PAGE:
posted on November 05, 2012 11:45
Book by Susan R. Komives, John P. Dugan, Julie E. Owen, Craig Slack, Wendy Wagner, and Assoc
Review by Michelle M. White
Director of Academic Advisement
Department of Academic & Student Development
For the last twenty years, campus leadership programs have multiplied across institutional types, standards of practice have been developed, and professional associations and colleges have asserted that leadership is a desirable outcome for students. Leadership educators continue to seek relevant materials to design and implement effective campus leadership programs. In 2006, the National Clearing House for Leadership Programs addressed the need for program design materials with the first edition of the Handbook. The second edition of the Handbook was developed to enhance a practical and applied approach to the development of leadership programs that are theoretically grounded and evidence based. This new edition incorporates the latest scholarship, theory and research to guide intentional practice in developing college student leadership.
The philosophy of the editors and authors of this Handbook is that leadership can and should be learned; that the learning and development of leadership capacities are inextricably intertwined; and that leadership educators can purposefully foster learning environments that help students integrate knowledge, skills, and experiences in meaningful ways. However, the text does not explore the evolution of the academic study of leadership as a discipline. Some of the notable additions of this second edition of the Handbook include the importance of coupling student engagement and leadership, blurring the distinctions among various types of leadership educators, exploring diversity to enhance leadership insight, assessing progress and outcomes in leadership learning, and seeing the power of the institutional environment as a source of learning about leadership. The contributors of the book argue for the critical importance of using theory and research to inform the design and delivery of leadership development programs. They acknowledge that the evolution of leadership theory reflects a complex movement from leader-centric, management-oriented, and individual achievement-focused approaches to those characterized by social responsibility, developmental concern, and process orientations. In addition, those effective programs rely on leadership theories to undergird design and content considerations, while findings from the growing body of leadership research offer insights into delivery.
The authors of the Handbook emphatically stress that leadership can be learned. Further, leadership education programs provide opportunities for potential leaders to gain confidence, competence, and inspiration. Details concerning making the passion for leadership education a reality include adopting a change process; taking institution type, culture, leadership practices, and demographics into consideration; and removing barriers that inhibit program advancement. The authors assert that if leadership educators wish to adopt the values of contemporary leadership theories, then educational interventions must serve the diverse populations in our campus communities in addition to representing the diverse voices and groups that may not be present. A university’s comprehensive leadership development program must address leadership for specific populations and give important consideration to issues of cultural competence, intercultural communication, and diversity awareness. It is critical that leadership programs address contemporary issues to remain relevant, educationally purposeful, and keep in touch with campus changes. Also changing student needs, new advances in leadership research, models, theories, and new opportunities on campus and in the larger community need to be addressed.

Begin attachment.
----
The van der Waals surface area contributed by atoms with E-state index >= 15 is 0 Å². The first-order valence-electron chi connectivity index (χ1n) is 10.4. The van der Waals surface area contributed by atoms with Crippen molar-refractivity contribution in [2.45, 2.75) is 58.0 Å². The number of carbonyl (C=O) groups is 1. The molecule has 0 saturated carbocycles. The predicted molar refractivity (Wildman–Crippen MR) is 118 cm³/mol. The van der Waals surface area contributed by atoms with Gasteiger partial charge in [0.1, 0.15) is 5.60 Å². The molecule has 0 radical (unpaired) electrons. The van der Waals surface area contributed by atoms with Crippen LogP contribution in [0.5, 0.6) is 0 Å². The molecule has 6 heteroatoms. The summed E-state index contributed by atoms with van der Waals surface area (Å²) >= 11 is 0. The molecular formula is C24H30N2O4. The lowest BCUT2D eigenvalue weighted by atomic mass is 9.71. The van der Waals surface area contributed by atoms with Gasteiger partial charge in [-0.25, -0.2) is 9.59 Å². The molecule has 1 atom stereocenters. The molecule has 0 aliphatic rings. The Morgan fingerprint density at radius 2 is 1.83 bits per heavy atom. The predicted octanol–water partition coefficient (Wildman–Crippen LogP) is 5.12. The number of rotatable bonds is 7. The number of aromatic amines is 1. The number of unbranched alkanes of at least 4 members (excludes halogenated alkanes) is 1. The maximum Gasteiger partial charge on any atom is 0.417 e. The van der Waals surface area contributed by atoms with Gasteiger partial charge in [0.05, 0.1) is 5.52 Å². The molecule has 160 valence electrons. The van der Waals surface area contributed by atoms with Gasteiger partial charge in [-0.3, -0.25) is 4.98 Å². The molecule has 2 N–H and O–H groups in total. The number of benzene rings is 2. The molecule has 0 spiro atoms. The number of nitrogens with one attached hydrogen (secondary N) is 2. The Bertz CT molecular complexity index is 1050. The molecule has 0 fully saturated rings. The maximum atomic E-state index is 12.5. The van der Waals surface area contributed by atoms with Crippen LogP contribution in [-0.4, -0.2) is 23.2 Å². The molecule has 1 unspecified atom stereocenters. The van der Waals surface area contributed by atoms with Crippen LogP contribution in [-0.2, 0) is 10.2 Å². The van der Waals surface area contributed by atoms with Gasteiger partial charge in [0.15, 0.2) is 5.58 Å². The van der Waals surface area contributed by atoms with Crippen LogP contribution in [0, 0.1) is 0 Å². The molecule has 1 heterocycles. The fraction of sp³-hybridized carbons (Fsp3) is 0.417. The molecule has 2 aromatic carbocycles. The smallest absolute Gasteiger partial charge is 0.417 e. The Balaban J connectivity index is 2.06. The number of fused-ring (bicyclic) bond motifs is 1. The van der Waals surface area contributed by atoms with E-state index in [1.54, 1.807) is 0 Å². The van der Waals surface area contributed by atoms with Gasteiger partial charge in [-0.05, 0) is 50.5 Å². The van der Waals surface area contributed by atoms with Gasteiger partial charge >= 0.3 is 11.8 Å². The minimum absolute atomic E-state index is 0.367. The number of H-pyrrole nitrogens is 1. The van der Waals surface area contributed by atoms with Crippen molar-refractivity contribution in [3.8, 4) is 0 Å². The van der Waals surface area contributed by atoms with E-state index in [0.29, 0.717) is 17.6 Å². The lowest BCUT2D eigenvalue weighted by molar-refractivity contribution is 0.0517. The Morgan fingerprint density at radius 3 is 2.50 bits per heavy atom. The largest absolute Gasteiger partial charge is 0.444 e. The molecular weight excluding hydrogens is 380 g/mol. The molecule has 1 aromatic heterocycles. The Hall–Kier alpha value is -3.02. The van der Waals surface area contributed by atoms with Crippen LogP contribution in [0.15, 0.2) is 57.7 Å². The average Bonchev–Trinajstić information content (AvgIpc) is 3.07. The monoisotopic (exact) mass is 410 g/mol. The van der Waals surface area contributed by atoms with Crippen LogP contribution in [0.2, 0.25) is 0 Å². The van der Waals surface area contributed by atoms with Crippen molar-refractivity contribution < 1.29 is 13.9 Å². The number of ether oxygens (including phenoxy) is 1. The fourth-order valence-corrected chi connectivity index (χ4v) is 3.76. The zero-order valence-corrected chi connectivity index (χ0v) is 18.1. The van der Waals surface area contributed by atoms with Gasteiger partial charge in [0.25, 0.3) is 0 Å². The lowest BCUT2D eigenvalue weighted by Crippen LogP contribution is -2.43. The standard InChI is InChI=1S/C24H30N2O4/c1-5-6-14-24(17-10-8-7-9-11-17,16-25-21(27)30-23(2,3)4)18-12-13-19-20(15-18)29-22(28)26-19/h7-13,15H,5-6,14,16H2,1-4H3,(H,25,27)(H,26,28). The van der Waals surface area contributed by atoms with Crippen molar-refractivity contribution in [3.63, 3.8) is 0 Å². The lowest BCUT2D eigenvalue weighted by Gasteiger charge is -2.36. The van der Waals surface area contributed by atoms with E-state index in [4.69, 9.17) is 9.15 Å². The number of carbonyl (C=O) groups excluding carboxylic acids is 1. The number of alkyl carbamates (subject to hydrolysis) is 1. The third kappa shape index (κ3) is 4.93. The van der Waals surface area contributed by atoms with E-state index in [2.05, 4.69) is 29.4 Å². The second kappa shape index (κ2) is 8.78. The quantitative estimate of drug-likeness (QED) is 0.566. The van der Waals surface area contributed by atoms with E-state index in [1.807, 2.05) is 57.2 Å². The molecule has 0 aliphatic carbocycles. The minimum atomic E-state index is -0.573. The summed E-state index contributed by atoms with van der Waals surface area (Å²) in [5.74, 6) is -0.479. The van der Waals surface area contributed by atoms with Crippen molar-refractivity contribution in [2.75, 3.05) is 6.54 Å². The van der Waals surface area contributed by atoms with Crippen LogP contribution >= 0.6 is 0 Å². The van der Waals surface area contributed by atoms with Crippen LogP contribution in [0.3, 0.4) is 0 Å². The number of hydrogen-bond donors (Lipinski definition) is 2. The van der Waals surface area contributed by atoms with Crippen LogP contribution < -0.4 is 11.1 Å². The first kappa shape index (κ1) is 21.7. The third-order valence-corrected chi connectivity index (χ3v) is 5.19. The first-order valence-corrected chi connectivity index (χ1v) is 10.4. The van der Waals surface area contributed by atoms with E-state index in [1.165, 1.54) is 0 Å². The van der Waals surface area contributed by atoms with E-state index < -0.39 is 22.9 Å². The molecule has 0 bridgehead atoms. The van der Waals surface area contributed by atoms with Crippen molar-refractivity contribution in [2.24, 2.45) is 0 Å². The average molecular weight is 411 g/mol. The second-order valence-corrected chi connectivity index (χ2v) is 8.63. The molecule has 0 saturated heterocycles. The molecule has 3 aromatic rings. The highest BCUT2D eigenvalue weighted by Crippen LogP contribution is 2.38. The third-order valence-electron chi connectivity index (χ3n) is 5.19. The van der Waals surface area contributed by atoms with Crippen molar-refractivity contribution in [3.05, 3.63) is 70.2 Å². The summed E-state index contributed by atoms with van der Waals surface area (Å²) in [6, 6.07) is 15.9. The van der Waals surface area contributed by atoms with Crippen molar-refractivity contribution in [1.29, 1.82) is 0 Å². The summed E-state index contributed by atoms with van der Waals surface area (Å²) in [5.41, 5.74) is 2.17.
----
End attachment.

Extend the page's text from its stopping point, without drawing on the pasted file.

In conclusion, the collaborating editors and authors capture a vast array of information that can be read as background when designing or revising student leadership programs. They suggest to leadership educators a compelling need to model the purposefulness, authenticity, and empowerment values that undergird and characterize leadership theory in the design and delivery of programs. Additionally, this is best accomplished by attending to the literature and using it as a means to reflect on, reconsider, and evolve ongoing practice. Adopting a stance of inquiry, flexibility, creativity, and innovation not only improves programs, but also models leadership. After studying this book, individual leadership educators and campus teams can build an agenda to advance the leadership education options at their institutions, support the evolution of leadership education nationally and globally, and enrich their own capacities as leadership educators. I recommend this book to our colleagues in student affairs who will find the text useful whether they are beginning a new program, redesigning a targeted program or enhancing a program for new leadership educators as well as seasoned ones and advisers who have connections with peer mentor and orientation leader programs and campus organizations.
The Handbook for Student Leadership Development (2nd Edition). (2011). Book by Susan R. Komives, John P. Dugan, Julie E. Owen, Craig Slack, Wendy Wagner, and Assoc. Review by Michelle White. San Francisco: Jossey-Bass. 416 pp. $55.00, (paperback), ISBN # 978-0-470-53107-5